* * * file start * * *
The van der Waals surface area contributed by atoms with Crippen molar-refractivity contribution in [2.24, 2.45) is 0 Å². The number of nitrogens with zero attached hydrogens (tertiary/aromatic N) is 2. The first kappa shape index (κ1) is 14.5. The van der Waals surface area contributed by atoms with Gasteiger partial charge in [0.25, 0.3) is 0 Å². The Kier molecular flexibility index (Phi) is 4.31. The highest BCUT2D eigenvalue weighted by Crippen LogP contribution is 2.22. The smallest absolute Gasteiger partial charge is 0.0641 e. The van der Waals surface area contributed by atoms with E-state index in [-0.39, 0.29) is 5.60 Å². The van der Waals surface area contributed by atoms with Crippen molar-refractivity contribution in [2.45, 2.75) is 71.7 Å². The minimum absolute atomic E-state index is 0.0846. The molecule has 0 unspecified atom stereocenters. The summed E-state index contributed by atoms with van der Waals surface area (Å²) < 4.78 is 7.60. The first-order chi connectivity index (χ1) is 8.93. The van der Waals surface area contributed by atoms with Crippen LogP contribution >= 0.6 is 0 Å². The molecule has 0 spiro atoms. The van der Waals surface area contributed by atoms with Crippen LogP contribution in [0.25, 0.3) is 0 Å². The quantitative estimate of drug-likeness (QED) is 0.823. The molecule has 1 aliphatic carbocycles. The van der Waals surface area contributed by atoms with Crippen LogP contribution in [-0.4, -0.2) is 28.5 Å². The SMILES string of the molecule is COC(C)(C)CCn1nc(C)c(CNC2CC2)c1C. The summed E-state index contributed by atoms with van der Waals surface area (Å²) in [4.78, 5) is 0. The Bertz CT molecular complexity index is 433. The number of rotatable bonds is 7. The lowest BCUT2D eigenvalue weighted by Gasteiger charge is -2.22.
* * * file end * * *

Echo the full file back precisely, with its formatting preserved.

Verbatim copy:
The van der Waals surface area contributed by atoms with Crippen molar-refractivity contribution in [2.24, 2.45) is 0 Å². The number of nitrogens with zero attached hydrogens (tertiary/aromatic N) is 2. The first kappa shape index (κ1) is 14.5. The van der Waals surface area contributed by atoms with Gasteiger partial charge in [0.25, 0.3) is 0 Å². The Kier molecular flexibility index (Phi) is 4.31. The highest BCUT2D eigenvalue weighted by Crippen LogP contribution is 2.22. The smallest absolute Gasteiger partial charge is 0.0641 e. The van der Waals surface area contributed by atoms with E-state index in [-0.39, 0.29) is 5.60 Å². The van der Waals surface area contributed by atoms with Crippen molar-refractivity contribution in [2.45, 2.75) is 71.7 Å². The minimum absolute atomic E-state index is 0.0846. The molecule has 0 unspecified atom stereocenters. The summed E-state index contributed by atoms with van der Waals surface area (Å²) < 4.78 is 7.60. The first-order chi connectivity index (χ1) is 8.93. The van der Waals surface area contributed by atoms with Crippen LogP contribution >= 0.6 is 0 Å². The molecule has 0 spiro atoms. The van der Waals surface area contributed by atoms with Crippen LogP contribution in [0.25, 0.3) is 0 Å². The quantitative estimate of drug-likeness (QED) is 0.823. The molecule has 1 aliphatic carbocycles. The van der Waals surface area contributed by atoms with Crippen LogP contribution in [-0.4, -0.2) is 28.5 Å². The SMILES string of the molecule is COC(C)(C)CCn1nc(C)c(CNC2CC2)c1C. The summed E-state index contributed by atoms with van der Waals surface area (Å²) in [4.78, 5) is 0. The Bertz CT molecular complexity index is 433. The number of rotatable bonds is 7. The lowest BCUT2D eigenvalue weighted by Gasteiger charge is -2.22.